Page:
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What is a Test Report? A Comprehensive Guide To Build One

What is a Test Report and How To Create One?

 

At the end of every testing project, a test report is usually created to summarize the results. This report provides insights into how the test project was executed if it aligned with the initial plan, and what areas need further optimization.
 

In this article, we’ll explore in-depth what needs to be included in a test report, as well as the key metrics that QA teams need to look at if they want to gauge their testing efficiency.

What is a Test Report?

A test report is a document that summarizes the results of a test project. In this report, testers review the status of each test case, their results, any issues found, and recommendations for next steps.

Benefits of Test Reports

A test report is a valuable tool for both the QA team and any stakeholders involved for several reasons:

  1. It communicates the status of quality assurance within the internal team and external stakeholders (most commonly developers, project managers, product owners, etc.). Such practice also creates a sense of transparency across teams regarding the quality of the system.
  2. A test report usually includes success metrics to help QA teams measure testing effectiveness. When visualized, they provide valuable insights for future testing strategies and improvement opportunities. We will discuss these metrics in later sections of this article.
  3. Test reports are usually based on the test plan, so it plays a crucial role in tracking the progress of testing efforts.
  4. A test report is also a documentation that can be leveraged for compliance purposes.

When To Create a Test Report?

Software Testing Life Cycle by Katalon

A test report is typically created at the end of the testing life cycle. If you look at the Software Testing Life Cycle (STLC) flow chart above, you should see that test reporting falls into the sixth stage: Test Cycle Closure.
 

At this stage, testers gather to analyze what they found from the tests and document key takeaways in the test report. A test report can also be generated upon request of stakeholders for specific purposes, or following any significant updates in the software.

What To Include in a Test Report?

A test report should include the following sections:

  1. Project information: In this part you should briefly describe the testing project and its objectives. Explain the purpose of the report if needed.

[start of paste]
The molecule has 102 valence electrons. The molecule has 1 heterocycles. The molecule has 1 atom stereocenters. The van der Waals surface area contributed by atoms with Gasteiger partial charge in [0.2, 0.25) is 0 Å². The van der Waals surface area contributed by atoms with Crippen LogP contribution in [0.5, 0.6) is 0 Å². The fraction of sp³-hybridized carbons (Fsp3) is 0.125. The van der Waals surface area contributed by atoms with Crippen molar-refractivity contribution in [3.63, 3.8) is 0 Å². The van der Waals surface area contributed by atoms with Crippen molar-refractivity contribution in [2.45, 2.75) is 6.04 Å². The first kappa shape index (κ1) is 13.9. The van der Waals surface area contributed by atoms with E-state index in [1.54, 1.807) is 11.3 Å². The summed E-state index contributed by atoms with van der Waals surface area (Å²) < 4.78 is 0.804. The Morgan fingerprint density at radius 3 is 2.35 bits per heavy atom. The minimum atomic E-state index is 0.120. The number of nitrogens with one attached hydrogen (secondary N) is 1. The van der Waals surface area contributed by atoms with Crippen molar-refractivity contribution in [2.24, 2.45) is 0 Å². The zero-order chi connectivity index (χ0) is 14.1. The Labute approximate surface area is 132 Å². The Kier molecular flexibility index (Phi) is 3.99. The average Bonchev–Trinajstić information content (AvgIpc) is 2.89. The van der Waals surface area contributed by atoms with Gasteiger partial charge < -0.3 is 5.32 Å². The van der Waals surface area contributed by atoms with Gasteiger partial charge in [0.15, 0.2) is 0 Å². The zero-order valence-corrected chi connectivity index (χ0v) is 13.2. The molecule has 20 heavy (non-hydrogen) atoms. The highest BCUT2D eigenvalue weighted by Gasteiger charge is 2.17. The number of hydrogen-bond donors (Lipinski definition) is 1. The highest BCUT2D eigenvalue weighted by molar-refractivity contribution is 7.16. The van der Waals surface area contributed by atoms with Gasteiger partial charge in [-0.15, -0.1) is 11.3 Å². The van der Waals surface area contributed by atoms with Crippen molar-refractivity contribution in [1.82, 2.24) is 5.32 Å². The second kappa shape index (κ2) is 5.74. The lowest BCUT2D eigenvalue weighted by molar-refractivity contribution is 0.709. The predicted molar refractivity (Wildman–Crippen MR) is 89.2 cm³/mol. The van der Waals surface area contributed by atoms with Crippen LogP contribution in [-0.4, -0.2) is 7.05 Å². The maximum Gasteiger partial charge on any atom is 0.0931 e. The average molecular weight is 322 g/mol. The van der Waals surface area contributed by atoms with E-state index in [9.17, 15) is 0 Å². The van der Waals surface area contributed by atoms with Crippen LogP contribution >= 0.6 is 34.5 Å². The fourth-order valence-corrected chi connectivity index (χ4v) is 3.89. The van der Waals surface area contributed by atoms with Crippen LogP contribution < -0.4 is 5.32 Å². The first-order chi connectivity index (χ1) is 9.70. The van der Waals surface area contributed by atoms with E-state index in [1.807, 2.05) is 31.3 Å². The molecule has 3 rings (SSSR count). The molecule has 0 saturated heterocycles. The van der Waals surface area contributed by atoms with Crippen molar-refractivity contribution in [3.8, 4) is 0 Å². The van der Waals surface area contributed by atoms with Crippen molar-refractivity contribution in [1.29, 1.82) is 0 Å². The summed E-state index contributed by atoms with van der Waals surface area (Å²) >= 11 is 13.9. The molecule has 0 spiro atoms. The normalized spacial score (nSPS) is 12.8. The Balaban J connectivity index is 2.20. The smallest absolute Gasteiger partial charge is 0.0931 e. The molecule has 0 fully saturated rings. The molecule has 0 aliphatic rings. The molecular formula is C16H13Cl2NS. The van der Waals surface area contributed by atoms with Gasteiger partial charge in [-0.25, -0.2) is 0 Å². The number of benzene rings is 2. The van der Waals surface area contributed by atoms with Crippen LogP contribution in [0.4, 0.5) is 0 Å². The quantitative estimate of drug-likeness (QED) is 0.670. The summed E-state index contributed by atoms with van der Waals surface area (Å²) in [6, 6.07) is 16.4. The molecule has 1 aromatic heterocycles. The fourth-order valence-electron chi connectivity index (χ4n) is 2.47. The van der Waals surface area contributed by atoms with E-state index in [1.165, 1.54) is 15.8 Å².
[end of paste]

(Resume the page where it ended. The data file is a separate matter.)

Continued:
2. Test summary: This section is essentially an abstract where you provide a quick summary of the key findings from the test. Most common metrics to be reported here are the number of test cases executed, passed or failed tests, and any notable bugs found.
  3. Test result: This section is an expansion of the former, where you go into greater detail regarding each bug. You list the test case ID, what the test case is about, and what bug was found. You also include screenshots or detailed descriptions of the sequence of events triggering the bug if needed.

    This section typically includes some visualizations in the form of charts and diagrams to better communicate with nontechnical stakeholders. The pie charts below demonstrate the percentage of passed/failed test cases in a test run in Katalon TestOps.
     
    test reporting features with Katalon

     

Steps To Create a Good Test Report

What does it take for a test report to be “good”?
 

To answer this question, let’s go back and see what a traditional test report looks like.
 

Before the test report comes the test log. A test log is basically a chronological record of the testing activities performed in a testing session. Technically speaking, a test log is a test report, only in a more rudimentary form. From the test log, QA teams extract the necessary information and data before consolidating them into a more organized version.
 

A test log is nice, but at the end of the day, it does not make for a good test report.
 

test log in software testing
 

This screenshot depicts a basic test execution log. It actually did quite a good job at informing testers of the state of their testing project. Let’s break it down:
 

  1. Execution environment: Here you can find the administrator ID of the machine in use for testing (i.e., the test environment), the operating system, and the browser used for testing.
  2. Test execution log: Here you can find information at two levels:
    1. Test suite: You can see its name is healthcare-tests - TS_RegressionTest. We immediately know that this test suite is designated for a healthcare application, and they are regression tests. Based on the description section, we know that they all aim to test the login process and make an appointment upon successful login.
    2. Test case: At a more granular level, we see the first test case TC1_Verify Successful Login aims to test the first part of the test suite: attempting to log in and verify if it is successful. A timestamp is also included in the Start/End/Elapsed row. The Status is PASSED, and all of the Test Steps are listed below.

A test log is great, but it is not a good test report, yet.
 

A test log is focused and operational, while a test report is a structured analysis version of it. It is not enough if you want to accomplish more heavy-duty tasks (tracing and monitoring test performance, result visualization, analytics, etc.). If you want to do so, you would need to manually input those data into a spreadsheet or CSV, which is time-consuming and counterproductive when you have hundreds of test cases and test suites to work with.